Today we are announcing the release of quarterly industry benchmarks on an aggregate of all FreshBooks users as well as a handful of the more popular FreshBooks users’ industries.
We’re releasing these benchmarks because the professionals that FreshBooks serves do not have access to the kind of performance information most other industries take for granted. The service oriented professionals that FreshBooks serves – web designers, copy writers, dog walkers, management consultants, magicians, interior designers, ISPs, computer technicians – can’t go to places like Dun and Bradstreet and buy a report about their industry. Even if they did, they’d find the metrics covered to be mostly useless to their way of evaluating the day to day performance of their business, so I’m hopeful that business owners will use this data to steer their business in the right direction in any kind of weather.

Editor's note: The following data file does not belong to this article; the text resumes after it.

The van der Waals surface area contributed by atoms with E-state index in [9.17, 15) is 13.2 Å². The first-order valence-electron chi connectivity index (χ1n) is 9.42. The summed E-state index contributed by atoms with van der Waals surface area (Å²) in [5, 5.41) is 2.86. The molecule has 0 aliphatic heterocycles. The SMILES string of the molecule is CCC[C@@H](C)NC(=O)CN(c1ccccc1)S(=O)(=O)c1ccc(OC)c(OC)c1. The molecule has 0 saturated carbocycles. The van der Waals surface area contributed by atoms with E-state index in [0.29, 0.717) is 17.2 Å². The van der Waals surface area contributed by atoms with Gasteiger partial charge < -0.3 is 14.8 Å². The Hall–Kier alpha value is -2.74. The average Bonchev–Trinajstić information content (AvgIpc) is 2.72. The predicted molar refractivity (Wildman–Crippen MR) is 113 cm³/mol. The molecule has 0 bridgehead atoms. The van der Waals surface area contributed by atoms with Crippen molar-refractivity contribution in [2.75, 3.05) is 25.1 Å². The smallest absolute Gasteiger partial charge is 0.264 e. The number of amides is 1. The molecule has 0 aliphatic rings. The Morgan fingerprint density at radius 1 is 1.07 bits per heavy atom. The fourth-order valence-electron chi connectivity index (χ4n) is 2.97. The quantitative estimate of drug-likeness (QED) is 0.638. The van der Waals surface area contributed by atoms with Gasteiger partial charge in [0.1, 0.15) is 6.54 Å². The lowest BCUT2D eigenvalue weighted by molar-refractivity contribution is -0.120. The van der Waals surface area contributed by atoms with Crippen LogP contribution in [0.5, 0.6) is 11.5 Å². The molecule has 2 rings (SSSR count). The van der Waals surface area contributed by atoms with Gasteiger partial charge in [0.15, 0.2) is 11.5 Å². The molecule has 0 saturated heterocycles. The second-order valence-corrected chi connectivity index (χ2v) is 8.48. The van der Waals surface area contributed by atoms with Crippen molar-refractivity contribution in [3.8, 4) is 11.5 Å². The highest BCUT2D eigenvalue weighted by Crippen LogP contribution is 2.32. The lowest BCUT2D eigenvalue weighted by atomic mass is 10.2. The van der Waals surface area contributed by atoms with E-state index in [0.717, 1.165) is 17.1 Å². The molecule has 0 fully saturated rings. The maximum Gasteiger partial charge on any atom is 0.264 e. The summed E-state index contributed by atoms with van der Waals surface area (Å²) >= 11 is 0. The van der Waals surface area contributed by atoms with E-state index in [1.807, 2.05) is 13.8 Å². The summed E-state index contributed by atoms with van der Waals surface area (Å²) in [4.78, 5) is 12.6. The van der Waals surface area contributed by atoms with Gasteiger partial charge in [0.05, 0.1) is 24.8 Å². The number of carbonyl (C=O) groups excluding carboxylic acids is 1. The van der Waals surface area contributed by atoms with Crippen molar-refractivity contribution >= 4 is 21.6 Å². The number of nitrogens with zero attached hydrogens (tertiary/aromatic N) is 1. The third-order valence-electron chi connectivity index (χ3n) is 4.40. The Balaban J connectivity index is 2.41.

For those of you who are familiar with FreshBooks, you may know our report card service (a different, more detailed and account specific service) gives FreshBooks account holders a quarterly snapshot of their business based on a handful of useful metrics (average time to collect payment, etc). For those FreshBooks account holders that share their profession with us, we go further and compare your metrics against those of other businesses in your profession and tell you what percentile of the group you fall into.
There is more about the industry data we’ll be posting quarterly from now on in the new industry benchmarking section of our site. Please note that FreshBooks account holders have access to far richer data than is available in the industry benchmarks because they get it at the profession level – not the industry level – and because we deliver more metrics to them than we offer publicly.
What you do with the insights you get from your report card is up to you. In the video below I tell the story of Terry, an IT professional I met at a customer dinner who used his report to change the way he runs his business based on what he learned about himself when we was compared to his peers.